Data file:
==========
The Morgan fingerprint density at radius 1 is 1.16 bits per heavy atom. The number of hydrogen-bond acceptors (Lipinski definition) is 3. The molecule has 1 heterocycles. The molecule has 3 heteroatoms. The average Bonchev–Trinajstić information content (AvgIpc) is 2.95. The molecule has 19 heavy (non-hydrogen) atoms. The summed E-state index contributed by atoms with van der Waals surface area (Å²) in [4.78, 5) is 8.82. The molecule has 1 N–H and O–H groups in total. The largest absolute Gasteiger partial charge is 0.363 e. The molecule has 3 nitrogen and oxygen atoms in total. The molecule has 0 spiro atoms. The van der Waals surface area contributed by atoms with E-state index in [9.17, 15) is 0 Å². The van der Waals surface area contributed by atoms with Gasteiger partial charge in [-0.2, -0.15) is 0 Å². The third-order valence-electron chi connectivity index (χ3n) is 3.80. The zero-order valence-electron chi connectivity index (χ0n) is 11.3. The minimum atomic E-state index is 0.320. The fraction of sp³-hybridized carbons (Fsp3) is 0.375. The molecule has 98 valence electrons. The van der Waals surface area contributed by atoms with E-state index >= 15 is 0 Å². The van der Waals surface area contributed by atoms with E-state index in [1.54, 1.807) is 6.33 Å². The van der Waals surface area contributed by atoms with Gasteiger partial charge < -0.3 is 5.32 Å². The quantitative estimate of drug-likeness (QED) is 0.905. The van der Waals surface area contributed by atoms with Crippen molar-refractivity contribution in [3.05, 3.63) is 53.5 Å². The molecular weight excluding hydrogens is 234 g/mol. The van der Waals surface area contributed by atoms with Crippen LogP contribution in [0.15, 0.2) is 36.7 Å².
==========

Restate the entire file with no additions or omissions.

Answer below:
The Morgan fingerprint density at radius 1 is 1.16 bits per heavy atom. The number of hydrogen-bond acceptors (Lipinski definition) is 3. The molecule has 1 heterocycles. The molecule has 3 heteroatoms. The average Bonchev–Trinajstić information content (AvgIpc) is 2.95. The molecule has 19 heavy (non-hydrogen) atoms. The summed E-state index contributed by atoms with van der Waals surface area (Å²) in [4.78, 5) is 8.82. The molecule has 1 N–H and O–H groups in total. The largest absolute Gasteiger partial charge is 0.363 e. The molecule has 3 nitrogen and oxygen atoms in total. The molecule has 0 spiro atoms. The van der Waals surface area contributed by atoms with E-state index in [9.17, 15) is 0 Å². The van der Waals surface area contributed by atoms with Gasteiger partial charge in [-0.2, -0.15) is 0 Å². The third-order valence-electron chi connectivity index (χ3n) is 3.80. The zero-order valence-electron chi connectivity index (χ0n) is 11.3. The minimum atomic E-state index is 0.320. The fraction of sp³-hybridized carbons (Fsp3) is 0.375. The molecule has 98 valence electrons. The van der Waals surface area contributed by atoms with E-state index >= 15 is 0 Å². The van der Waals surface area contributed by atoms with E-state index in [1.54, 1.807) is 6.33 Å². The van der Waals surface area contributed by atoms with Gasteiger partial charge < -0.3 is 5.32 Å². The quantitative estimate of drug-likeness (QED) is 0.905. The van der Waals surface area contributed by atoms with Crippen molar-refractivity contribution in [3.05, 3.63) is 53.5 Å². The molecular weight excluding hydrogens is 234 g/mol. The van der Waals surface area contributed by atoms with Crippen LogP contribution in [0.15, 0.2) is 36.7 Å².